SOME rely on a lucky shirt or boots; others won’t change their socks while they are on a winning streak; and the most famously superstitious of them all will insist that his water-bottles be aligned in perfect order. In Writing’s on the Wall (Radio 4, Tuesday of last week), the sports psychologist Martin Perry explored the rituals undertaken by elite athletes in pursuit of the flawless performance. This is how they achieve equanimity, we are told. Or, others might argue, this is the way to wind up your opponent.
Rafael Nadal is notorious, obsessively bouncing the ball before each serve and spending inordinate amounts of time arranging his kit. But, as the competitors interviewed here at the Grand Prix indoor athletics event in Glasgow revealed, this is pretty much a universal phenomenon.
And lucky charms are transferable: the Spurs striker Clive Allen told of how the Argentinian legend Diego Maradona requested to borrow the lucky boots that had earned Allen the club goal-scoring record.
That Perry happily talked of ritual and superstition as if they were synonymous prompts an interesting question about the interdependence of the two. Nadal’s ball-bouncing may have originated in practical necessity, developed into a mind-sharpening ritual, and finally taken on a metaphysical significance. Solving the question where one stops and the other starts, in the words of Philip Larkin, “Brings the priest and the doctor In their long coats Running over the fields.”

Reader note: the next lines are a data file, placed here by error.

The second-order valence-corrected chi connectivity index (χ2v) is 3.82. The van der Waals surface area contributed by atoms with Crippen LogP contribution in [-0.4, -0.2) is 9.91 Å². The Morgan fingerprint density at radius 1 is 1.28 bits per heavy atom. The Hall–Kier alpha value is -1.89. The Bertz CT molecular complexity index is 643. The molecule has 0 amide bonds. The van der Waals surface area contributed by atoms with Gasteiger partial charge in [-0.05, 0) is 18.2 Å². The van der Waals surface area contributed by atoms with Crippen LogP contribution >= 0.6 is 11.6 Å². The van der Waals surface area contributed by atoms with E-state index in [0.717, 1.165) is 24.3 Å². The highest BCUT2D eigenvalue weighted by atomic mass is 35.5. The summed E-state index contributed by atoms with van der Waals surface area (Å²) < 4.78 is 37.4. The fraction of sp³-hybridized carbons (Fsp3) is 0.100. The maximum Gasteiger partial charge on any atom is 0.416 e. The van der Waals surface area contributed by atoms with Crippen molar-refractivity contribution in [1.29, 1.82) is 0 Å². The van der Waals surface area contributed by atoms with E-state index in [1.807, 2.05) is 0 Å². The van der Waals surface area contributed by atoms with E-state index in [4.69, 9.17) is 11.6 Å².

Priest and doctor might equally be attracted by the challenges posed by the music of John Cage. In Sunday Feature: John Cage, Zen and Japan (Radio 3, Sunday), Robert Worby traced the origins of Cage’s notorious 4'33", consisting entirely of silence. Or, to be more specific, consisting of no pre-determined sound. To demonstrate the importance of this clarification, we heard how 4'33" might have sounded in Cage’s apartment: a cacophony of traffic, sirens, and people.
Indeed, “the high priest of silence” doesn’t seem to have believed in silence at all. His visit to an anechoic chamber in Harvard — at that time thought to be the quietest place on earth — made him aware of the noises that one’s body makes when all external stimuli are removed.
Silence, for Cage, was a means by which random sound could be truly liberated from organised composition, and, by implication, music liberated from the ego of the composer.
It was a revelation to hear that made little impact when first performed by David Tudor in 1952, to an audience primarily of New York Philharmonic subscribers on vacation. Only in the 1960s did Cage’s admirers — and Cage himself — identify the work as the essential first movement in a process of musical (de-)composition which entailed far greater outrages against received musical wisdom than this period of silence.